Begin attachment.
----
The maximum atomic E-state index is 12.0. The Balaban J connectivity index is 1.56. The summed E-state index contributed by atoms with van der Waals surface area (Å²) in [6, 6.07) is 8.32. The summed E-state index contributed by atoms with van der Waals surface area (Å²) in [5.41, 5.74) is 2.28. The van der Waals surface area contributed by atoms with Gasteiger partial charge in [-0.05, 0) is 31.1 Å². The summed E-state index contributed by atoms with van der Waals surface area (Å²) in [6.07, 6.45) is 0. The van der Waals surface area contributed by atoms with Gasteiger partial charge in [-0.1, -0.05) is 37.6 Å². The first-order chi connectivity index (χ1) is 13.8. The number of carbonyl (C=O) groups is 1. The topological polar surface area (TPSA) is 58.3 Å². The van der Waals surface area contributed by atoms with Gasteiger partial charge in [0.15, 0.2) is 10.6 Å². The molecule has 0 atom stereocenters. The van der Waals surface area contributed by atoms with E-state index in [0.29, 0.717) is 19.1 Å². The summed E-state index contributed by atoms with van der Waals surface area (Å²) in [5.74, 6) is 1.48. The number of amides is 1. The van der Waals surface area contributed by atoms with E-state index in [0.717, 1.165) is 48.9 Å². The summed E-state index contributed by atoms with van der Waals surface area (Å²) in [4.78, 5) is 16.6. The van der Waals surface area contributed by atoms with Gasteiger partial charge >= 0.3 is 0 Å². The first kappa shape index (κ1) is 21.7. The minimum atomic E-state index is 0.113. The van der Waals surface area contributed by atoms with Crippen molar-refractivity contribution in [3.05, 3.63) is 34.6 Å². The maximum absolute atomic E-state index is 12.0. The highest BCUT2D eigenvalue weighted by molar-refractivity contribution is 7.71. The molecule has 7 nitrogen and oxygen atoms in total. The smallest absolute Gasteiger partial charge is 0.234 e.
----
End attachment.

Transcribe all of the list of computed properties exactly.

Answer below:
The maximum atomic E-state index is 12.0. The Balaban J connectivity index is 1.56. The summed E-state index contributed by atoms with van der Waals surface area (Å²) in [6, 6.07) is 8.32. The summed E-state index contributed by atoms with van der Waals surface area (Å²) in [5.41, 5.74) is 2.28. The van der Waals surface area contributed by atoms with Gasteiger partial charge in [-0.05, 0) is 31.1 Å². The summed E-state index contributed by atoms with van der Waals surface area (Å²) in [6.07, 6.45) is 0. The van der Waals surface area contributed by atoms with Gasteiger partial charge in [-0.1, -0.05) is 37.6 Å². The first-order chi connectivity index (χ1) is 13.8. The number of carbonyl (C=O) groups is 1. The topological polar surface area (TPSA) is 58.3 Å². The van der Waals surface area contributed by atoms with Gasteiger partial charge in [0.15, 0.2) is 10.6 Å². The molecule has 0 atom stereocenters. The van der Waals surface area contributed by atoms with E-state index in [0.29, 0.717) is 19.1 Å². The summed E-state index contributed by atoms with van der Waals surface area (Å²) in [5.74, 6) is 1.48. The number of amides is 1. The van der Waals surface area contributed by atoms with E-state index in [0.717, 1.165) is 48.9 Å². The summed E-state index contributed by atoms with van der Waals surface area (Å²) in [4.78, 5) is 16.6. The van der Waals surface area contributed by atoms with Gasteiger partial charge >= 0.3 is 0 Å². The first kappa shape index (κ1) is 21.7. The minimum atomic E-state index is 0.113. The van der Waals surface area contributed by atoms with Crippen molar-refractivity contribution in [3.05, 3.63) is 34.6 Å². The maximum absolute atomic E-state index is 12.0. The highest BCUT2D eigenvalue weighted by molar-refractivity contribution is 7.71. The molecule has 7 nitrogen and oxygen atoms in total. The smallest absolute Gasteiger partial charge is 0.234 e.